Research in the early part of the decade showed that infants who sleep on their back had a lower risk of SIDS. Back to Sleep, a national public education campaign, was launched to get that word out. Between 1992 and 1996, the percent of infants placed on their stomachs to sleep declined by 66 percent; that’s the left side of this chart. SIDS death rates had been declining, but between 1992 and 1996 the drop accelerated, down by an impressive 38 percent during this time period.
Chart 11. (SIDS by race/ethnicity) SIDS rates do vary for different groups, however. They are down among all population groups but the 1996 rate for American Indian/Alaskan Natives is almost five times that for Asian or Pacific Islanders. The rate is relatively low for Hispanics and whites and considerably higher for black infants.
Chart 12. (Early Prenatal Care) Turning to an important intervention--early prenatal care--defined as care within the first trimester. Early prenatal care is the best opportunity for counseling and screening. Overall, the percent of women receiving first trimester care improved for the 8th consecutive year, rising to 83 percent in 1997. While there are still significant differences--as you can see on this chart, the groups at highest risk--as identified in Healthy People 2000--have shown remarkable strides in improving prenatal care.
Chart 13. (Cesareans) Another important aspect of maternal health is the method of delivery. Healthy People 2000 established a target of 15 cesareans for every 100 deliveries to balance the sometimes medical necessity of cesarean delivery with the greater risk of surgical complications, longer postoperative recovery and increased medical costs. After rising throughout the 1970's and 1980's to a high of 25 percent, cesarean rates have steadily declined in the 1990's to about 21 percent in 1997, when the decline appears to have stalled.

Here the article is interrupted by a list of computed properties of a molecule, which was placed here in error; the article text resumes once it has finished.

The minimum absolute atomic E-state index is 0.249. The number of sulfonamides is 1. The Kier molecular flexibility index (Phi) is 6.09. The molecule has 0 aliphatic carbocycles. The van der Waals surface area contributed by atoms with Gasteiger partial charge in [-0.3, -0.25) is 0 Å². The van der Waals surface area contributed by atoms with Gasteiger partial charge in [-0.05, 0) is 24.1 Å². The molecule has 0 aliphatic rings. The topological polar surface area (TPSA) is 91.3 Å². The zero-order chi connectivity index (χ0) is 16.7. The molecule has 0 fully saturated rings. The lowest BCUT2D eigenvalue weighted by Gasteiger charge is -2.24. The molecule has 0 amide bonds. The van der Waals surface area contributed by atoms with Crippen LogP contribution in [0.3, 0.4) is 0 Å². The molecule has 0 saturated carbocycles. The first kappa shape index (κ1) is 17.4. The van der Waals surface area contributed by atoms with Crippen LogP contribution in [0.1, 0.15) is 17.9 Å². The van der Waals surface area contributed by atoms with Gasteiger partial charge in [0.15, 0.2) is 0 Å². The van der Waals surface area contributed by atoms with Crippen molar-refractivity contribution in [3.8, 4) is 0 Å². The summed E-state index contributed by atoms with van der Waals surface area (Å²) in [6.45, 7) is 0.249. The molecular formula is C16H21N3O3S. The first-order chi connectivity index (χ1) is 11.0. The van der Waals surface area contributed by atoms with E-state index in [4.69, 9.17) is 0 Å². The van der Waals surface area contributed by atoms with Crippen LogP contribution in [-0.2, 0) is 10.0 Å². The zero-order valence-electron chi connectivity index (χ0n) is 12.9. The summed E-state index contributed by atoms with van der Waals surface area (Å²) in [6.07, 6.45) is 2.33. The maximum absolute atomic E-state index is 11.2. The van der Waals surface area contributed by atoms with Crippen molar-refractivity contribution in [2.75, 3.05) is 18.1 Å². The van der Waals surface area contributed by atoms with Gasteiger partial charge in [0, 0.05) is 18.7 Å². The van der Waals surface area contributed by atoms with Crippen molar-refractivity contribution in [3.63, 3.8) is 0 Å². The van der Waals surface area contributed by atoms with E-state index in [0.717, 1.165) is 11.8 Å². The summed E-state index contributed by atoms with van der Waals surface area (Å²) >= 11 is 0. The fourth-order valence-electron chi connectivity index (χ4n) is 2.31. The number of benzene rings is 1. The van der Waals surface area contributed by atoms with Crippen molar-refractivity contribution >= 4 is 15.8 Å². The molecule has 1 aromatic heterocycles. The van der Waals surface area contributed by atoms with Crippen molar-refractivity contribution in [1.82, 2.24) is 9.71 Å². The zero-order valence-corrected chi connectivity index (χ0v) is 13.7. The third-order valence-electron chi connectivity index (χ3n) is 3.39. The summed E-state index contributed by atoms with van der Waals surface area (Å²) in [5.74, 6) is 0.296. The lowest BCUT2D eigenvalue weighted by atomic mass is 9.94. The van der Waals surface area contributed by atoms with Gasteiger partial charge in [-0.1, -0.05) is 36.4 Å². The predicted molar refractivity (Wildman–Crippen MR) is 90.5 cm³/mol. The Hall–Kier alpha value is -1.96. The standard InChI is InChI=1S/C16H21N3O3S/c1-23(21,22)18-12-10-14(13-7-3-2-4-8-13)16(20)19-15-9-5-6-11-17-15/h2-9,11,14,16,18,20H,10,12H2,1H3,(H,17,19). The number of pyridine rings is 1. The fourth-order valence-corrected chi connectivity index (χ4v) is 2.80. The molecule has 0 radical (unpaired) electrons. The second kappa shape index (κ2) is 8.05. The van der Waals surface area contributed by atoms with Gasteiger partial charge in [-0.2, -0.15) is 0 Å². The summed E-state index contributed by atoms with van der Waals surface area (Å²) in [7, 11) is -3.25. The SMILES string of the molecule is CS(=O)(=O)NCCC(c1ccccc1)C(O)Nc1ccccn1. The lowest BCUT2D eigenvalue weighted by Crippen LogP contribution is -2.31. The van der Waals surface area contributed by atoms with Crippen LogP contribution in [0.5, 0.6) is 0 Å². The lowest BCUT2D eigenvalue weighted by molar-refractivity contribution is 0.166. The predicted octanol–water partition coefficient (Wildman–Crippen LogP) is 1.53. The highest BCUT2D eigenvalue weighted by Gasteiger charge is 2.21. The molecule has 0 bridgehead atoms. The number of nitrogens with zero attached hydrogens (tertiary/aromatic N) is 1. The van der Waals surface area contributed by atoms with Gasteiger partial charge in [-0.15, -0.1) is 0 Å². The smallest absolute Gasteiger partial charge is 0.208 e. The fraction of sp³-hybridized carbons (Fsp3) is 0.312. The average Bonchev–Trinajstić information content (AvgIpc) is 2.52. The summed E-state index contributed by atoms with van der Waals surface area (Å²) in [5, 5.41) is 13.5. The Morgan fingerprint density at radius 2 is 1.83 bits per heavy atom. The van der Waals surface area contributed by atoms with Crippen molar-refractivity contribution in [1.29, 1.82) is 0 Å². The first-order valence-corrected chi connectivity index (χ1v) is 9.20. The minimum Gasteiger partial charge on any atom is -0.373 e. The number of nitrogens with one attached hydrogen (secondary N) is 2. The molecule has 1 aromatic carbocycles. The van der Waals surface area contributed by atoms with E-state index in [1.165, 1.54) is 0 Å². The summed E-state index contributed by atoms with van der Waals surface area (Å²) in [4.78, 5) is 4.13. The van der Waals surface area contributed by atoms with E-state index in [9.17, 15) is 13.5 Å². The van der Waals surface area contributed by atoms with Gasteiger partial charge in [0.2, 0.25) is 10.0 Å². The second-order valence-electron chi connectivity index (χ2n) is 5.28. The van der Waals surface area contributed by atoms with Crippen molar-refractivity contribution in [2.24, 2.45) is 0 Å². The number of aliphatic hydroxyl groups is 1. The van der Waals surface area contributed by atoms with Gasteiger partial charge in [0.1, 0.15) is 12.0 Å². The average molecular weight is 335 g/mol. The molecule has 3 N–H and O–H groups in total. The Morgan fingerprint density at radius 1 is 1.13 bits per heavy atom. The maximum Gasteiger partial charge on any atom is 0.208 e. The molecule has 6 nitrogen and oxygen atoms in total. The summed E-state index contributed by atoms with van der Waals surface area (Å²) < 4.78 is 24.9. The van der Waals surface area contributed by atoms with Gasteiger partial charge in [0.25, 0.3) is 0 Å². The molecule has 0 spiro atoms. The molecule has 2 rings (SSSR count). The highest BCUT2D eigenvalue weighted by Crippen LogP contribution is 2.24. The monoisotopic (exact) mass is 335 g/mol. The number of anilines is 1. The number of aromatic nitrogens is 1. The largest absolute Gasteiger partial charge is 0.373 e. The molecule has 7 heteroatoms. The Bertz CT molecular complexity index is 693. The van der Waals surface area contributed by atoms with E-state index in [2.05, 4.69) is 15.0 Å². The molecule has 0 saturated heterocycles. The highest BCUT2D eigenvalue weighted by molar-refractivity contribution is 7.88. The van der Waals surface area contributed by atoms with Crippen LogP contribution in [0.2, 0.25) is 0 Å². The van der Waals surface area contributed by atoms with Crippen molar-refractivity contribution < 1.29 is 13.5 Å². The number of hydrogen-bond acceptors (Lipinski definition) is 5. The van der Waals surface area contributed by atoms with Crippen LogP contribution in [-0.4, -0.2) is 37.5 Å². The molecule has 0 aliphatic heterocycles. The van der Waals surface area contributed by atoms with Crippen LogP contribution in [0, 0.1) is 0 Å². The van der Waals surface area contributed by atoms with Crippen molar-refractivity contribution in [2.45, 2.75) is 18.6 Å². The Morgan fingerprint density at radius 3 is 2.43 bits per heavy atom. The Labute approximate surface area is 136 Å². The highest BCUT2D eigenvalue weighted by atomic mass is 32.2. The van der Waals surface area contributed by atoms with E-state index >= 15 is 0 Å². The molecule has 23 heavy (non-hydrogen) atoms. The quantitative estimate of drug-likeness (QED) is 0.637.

Chart 14. (Breast-feeding, race/ethnicity) Like cesarean deliveries, breast-feeding has also been the focus of public information and education efforts. The rate of breast-feeding by mothers in the hospital just after delivery is up by about 20 percent. The percent of infants being breast-fed at 6 months has nearly doubled since 1990. At both points in the infants’ first year, there are differences among population groups, with low income and black women the least likely to breast-feed their infants.
Chart 15. (Maternal Mortality) Our final chart illustrates a remaining challenge to improving maternal and infant health. In the early part of this century, the maternal mortality rate was 100 times what it is today, with 20,000 mothers dying in childbirth or of pregnancy related conditions each year. While we’ve seen enormous progress, still at least 300 women died of maternal causes in 1997. And we’ve seen no improvement over the past decade despite the fact that most of these deaths are preventable and despite the fact that we have made such excellent progress in other critical areas of maternal and infant health.
Slides Off. To summarize, most of these objectives show real progress. However, even as we have achieved this progress, significant disparities remain. Documenting the differences across the many indicators is an essential step in identifying the causes of disparities, pointing to effective interventions, setting priorities and finally closing the gaps. This is the process at the core of Healthy People and it is the foundation for Healthy People 2010, which calls for eliminating health disparities. Healthy People rests on turning the results of research into public health policy and public health action. The progress we’ve reported today has been possible only because it builds on a firm knowledge base on which the public and the health community can unite.
Thank you Dr. Satcher.